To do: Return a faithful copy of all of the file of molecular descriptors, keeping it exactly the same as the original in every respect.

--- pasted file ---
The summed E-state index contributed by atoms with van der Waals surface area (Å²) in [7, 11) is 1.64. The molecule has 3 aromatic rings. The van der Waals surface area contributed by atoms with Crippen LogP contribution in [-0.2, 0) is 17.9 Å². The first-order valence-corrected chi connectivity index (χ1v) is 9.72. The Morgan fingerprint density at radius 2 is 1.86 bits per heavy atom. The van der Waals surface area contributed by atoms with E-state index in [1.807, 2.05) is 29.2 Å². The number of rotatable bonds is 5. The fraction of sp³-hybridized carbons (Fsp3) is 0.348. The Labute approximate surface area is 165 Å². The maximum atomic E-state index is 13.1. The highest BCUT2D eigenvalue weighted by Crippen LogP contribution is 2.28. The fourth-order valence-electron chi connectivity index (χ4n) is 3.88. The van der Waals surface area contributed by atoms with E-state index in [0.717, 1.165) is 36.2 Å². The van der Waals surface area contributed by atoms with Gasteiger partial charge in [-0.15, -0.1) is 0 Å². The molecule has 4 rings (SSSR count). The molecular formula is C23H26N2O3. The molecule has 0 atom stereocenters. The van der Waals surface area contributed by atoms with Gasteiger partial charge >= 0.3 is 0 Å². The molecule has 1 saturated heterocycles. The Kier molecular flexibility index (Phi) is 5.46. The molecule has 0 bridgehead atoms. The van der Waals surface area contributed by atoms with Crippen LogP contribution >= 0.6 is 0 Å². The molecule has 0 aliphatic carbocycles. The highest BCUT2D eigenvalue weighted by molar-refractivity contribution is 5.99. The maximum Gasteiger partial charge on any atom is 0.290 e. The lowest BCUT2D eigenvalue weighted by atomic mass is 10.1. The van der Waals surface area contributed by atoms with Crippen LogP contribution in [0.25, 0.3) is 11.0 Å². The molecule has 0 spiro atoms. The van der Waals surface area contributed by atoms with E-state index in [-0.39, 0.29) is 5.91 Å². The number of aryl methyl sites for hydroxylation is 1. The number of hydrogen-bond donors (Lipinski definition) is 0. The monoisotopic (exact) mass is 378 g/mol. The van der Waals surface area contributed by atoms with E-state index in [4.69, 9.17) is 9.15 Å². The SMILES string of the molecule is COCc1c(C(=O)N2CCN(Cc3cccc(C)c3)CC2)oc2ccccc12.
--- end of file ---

The summed E-state index contributed by atoms with van der Waals surface area (Å²) in [7, 11) is 1.64. The molecule has 3 aromatic rings. The van der Waals surface area contributed by atoms with Crippen LogP contribution in [-0.2, 0) is 17.9 Å². The first-order valence-corrected chi connectivity index (χ1v) is 9.72. The Morgan fingerprint density at radius 2 is 1.86 bits per heavy atom. The van der Waals surface area contributed by atoms with E-state index in [1.807, 2.05) is 29.2 Å². The number of rotatable bonds is 5. The fraction of sp³-hybridized carbons (Fsp3) is 0.348. The Labute approximate surface area is 165 Å². The maximum atomic E-state index is 13.1. The highest BCUT2D eigenvalue weighted by Crippen LogP contribution is 2.28. The fourth-order valence-electron chi connectivity index (χ4n) is 3.88. The van der Waals surface area contributed by atoms with E-state index in [0.717, 1.165) is 36.2 Å². The van der Waals surface area contributed by atoms with Gasteiger partial charge in [-0.15, -0.1) is 0 Å². The molecule has 4 rings (SSSR count). The molecular formula is C23H26N2O3. The molecule has 0 atom stereocenters. The van der Waals surface area contributed by atoms with Gasteiger partial charge >= 0.3 is 0 Å². The molecule has 1 saturated heterocycles. The Kier molecular flexibility index (Phi) is 5.46. The molecule has 0 bridgehead atoms. The van der Waals surface area contributed by atoms with Crippen LogP contribution >= 0.6 is 0 Å². The molecule has 0 aliphatic carbocycles. The highest BCUT2D eigenvalue weighted by molar-refractivity contribution is 5.99. The maximum Gasteiger partial charge on any atom is 0.290 e. The lowest BCUT2D eigenvalue weighted by atomic mass is 10.1. The van der Waals surface area contributed by atoms with Crippen LogP contribution in [0.25, 0.3) is 11.0 Å². The molecule has 0 spiro atoms. The van der Waals surface area contributed by atoms with E-state index in [-0.39, 0.29) is 5.91 Å². The number of aryl methyl sites for hydroxylation is 1. The number of hydrogen-bond donors (Lipinski definition) is 0. The monoisotopic (exact) mass is 378 g/mol. The van der Waals surface area contributed by atoms with E-state index in [4.69, 9.17) is 9.15 Å². The SMILES string of the molecule is COCc1c(C(=O)N2CCN(Cc3cccc(C)c3)CC2)oc2ccccc12.